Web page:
On Wednesday morning as I got the kids ready for daycare, I had heard on the news of the rising Wapsipinicon, which runs right through House District 95, and the need of sandbaggers in Central City. I decided to just drop off the two younger girls and take my son Jack, 6, with me to Central City. He had a dentist appointment in Cedar Rapids later in the day and we had planned on hanging out together and screwing around down in Cedar Rapids, a little son and dad time together. I am so glad that we decided to skip the dentist and the trip to CR. There were many questions on the way to Central City. “What are sandbags, what will the flooding do, do you know these people, why are we going?” etc… I explained to him what we were doing. I told him that when people are in trouble you help them out. I reminded him of when our basement flooded and a handful of guys came over to get everything out of the basement. I could see the wheels turning in his head.
As we rolled into town we saw the rising Wapsi, his eyes got big. We headed to the city maintenance shop on 8th and East Maple. There we found over a dozen folks in the process of filling sandbags. The Central City baseball coach and team were there. Kids and adults from Alburnett were in the mix. Central City citizens were helping and I spoke to a man from Cedar Rapids who drove up.
We filled sandbags and loaded them up into my truck. People in the community would drive up and ask if we had any bags, “how many you need”, was always the response from those in charge. We ran sandbags all over town. Kids would jump in the back of my truck and we would be off. Jack was right there with them and I could see that he was taking it all in.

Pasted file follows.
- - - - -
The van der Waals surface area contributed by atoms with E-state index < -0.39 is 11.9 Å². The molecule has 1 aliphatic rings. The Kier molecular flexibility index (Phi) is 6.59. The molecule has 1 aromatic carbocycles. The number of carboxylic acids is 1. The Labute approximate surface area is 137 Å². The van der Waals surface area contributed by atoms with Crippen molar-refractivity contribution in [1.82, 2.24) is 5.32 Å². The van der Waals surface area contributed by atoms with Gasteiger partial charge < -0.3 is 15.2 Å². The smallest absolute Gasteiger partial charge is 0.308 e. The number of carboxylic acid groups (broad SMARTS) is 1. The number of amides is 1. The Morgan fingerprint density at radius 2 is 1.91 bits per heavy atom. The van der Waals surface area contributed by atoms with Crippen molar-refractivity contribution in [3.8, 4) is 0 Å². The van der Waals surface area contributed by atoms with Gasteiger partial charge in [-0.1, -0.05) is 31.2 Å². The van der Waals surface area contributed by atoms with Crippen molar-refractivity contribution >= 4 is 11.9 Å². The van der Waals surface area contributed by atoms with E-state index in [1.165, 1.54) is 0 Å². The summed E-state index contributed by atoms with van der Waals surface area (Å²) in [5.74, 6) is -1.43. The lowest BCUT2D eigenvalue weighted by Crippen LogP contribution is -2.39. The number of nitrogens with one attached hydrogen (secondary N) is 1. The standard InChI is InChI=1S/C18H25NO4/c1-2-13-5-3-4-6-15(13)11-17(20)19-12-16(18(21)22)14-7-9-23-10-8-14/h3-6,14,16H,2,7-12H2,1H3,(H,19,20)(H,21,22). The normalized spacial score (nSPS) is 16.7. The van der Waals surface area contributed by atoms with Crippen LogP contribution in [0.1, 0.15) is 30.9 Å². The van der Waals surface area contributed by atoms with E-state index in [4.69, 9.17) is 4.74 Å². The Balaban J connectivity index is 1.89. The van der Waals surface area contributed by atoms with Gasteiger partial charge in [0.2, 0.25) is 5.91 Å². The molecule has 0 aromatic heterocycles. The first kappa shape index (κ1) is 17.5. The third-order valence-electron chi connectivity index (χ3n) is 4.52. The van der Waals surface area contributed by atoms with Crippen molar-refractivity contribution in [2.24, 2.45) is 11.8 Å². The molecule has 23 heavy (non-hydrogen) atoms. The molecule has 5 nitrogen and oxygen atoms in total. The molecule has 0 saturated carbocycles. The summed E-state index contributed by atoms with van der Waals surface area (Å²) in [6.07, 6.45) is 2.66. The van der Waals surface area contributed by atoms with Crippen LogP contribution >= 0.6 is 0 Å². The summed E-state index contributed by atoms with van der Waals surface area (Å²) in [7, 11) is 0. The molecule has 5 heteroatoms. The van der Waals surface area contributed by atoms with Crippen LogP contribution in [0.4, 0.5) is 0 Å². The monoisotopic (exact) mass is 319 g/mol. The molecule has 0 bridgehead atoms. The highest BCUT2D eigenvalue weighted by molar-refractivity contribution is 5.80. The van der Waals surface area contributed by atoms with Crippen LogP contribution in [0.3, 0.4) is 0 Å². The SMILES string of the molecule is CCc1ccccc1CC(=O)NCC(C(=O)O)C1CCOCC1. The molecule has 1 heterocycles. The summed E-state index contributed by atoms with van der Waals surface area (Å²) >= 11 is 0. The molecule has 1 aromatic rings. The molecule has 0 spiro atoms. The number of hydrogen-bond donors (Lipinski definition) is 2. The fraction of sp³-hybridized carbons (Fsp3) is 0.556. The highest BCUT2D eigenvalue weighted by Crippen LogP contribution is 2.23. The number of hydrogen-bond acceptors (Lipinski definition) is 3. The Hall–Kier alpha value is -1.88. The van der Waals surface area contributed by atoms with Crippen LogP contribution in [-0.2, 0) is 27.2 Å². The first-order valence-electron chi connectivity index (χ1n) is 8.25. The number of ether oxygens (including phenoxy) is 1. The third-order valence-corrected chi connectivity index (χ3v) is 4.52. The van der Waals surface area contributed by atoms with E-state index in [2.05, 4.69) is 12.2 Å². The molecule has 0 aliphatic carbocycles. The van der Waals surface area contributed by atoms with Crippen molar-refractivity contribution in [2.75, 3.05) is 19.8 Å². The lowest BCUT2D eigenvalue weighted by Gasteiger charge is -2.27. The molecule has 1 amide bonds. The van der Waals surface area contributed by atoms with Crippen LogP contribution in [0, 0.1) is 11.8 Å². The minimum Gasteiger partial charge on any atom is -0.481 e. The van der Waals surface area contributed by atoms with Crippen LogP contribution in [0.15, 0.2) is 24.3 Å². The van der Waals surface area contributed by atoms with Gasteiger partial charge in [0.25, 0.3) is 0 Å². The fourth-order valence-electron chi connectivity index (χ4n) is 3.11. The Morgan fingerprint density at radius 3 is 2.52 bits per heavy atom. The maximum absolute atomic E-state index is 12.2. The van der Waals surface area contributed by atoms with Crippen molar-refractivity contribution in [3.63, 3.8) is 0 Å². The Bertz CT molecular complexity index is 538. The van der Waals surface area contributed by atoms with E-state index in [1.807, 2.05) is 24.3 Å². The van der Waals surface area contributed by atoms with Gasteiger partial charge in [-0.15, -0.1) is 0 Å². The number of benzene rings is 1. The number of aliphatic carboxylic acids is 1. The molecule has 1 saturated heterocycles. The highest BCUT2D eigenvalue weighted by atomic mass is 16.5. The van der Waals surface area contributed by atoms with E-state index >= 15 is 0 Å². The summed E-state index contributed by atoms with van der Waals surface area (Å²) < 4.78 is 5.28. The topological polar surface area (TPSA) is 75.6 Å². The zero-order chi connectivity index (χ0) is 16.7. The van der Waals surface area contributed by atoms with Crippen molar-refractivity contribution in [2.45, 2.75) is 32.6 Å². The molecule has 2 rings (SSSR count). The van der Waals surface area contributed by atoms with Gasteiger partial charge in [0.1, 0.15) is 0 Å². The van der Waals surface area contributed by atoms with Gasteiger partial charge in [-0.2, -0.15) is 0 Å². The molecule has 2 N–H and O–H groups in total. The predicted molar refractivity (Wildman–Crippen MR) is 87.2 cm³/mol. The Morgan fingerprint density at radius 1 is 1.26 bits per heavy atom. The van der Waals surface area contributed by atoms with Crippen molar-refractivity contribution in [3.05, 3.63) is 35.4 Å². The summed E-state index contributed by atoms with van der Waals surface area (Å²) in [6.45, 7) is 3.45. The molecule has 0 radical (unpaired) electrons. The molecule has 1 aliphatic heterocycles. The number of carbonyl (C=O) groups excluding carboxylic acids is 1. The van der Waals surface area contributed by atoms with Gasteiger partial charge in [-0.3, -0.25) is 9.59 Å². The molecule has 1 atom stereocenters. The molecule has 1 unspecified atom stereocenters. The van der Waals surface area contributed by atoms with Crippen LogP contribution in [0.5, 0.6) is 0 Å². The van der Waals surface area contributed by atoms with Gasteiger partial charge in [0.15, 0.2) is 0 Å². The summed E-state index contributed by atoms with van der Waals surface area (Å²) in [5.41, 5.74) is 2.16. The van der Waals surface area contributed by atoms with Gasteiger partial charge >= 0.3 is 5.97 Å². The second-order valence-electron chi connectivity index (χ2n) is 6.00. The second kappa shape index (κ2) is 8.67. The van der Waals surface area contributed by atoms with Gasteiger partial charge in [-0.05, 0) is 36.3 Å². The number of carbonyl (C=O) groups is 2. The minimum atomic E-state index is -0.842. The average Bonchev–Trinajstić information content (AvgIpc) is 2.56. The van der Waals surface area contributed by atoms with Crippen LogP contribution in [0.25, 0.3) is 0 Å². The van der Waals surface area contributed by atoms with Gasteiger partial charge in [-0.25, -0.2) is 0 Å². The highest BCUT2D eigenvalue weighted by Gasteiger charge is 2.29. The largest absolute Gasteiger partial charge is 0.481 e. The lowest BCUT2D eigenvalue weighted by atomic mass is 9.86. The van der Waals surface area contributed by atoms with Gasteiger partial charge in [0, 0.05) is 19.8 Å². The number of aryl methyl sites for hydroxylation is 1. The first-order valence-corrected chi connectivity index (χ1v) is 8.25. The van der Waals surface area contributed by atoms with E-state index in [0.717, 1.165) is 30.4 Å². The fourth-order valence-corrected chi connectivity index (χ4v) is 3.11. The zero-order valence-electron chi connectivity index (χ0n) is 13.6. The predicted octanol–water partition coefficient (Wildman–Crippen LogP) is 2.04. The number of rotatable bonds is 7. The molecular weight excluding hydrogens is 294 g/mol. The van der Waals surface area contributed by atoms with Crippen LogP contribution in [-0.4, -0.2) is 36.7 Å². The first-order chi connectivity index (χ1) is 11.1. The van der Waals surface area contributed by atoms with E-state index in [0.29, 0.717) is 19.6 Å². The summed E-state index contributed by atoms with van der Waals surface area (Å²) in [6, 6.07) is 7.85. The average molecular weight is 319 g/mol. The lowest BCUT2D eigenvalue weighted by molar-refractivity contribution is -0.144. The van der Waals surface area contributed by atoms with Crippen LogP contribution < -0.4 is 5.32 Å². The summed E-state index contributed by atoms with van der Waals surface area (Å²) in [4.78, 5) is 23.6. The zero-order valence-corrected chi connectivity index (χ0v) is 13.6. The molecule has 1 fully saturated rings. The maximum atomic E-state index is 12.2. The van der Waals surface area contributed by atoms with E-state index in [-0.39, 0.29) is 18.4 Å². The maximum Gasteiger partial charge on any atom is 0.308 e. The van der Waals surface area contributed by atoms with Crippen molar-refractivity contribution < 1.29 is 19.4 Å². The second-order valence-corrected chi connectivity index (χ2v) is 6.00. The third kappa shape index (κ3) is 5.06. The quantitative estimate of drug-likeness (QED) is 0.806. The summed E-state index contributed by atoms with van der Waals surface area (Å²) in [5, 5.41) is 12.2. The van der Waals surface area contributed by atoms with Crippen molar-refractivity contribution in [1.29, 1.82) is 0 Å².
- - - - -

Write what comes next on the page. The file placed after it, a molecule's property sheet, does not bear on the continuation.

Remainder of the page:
We stayed in Central City for a few hours, sandbagging homes and Doctor Kubovec’s chiropractic office. Then Jack and I were off to Troy Mills. We arrived at the Troy Mills fire station where we found 30 people or better filling sandbags. A lot of my former and current students from North Linn were helping out. Parents and community members from all ages, 6 to probably 70s or 80s were in the mix. The Troy Store had donated water, pop and Gatorade. The Damn Bar donated food and people cycled in to relieve those filling for a short break and then they were back at it. Nobody called these folks, they just showed up. They knew their community needed their help and they responded. Again, as I filled sandbags I kept an eye on Jack. I could not have taught a better lesson in life, people helping people in need, communities coming together, young and old working together for their town.
As I write this there is news that the levels in Independence were lower than expected. It will take some time for the river to crest in Troy Mills and then in Central City. Only time will tell what the river will bring. I don’t know if our efforts will save some homes and businesses from damage. But those communities did not roll over to Mother Nature. They worked and sweat and did what they could, joining together to help their communities.
I am so honored to serve the people of House District 95. I am proud of our district. These small towns and the people who live there are excellent examples for towns and cities across the state and nation to emulate. And the folks of these communities and the people who came in to help taught one 6 year old boy some important lessons. On the way home, tired and hot, Jack said he was glad that we helped all of those people. To which I replied, in the words of North Linn super fan Mike Hageman, “That’s what we do!”
State Representative Quentin Stanerson
House District 95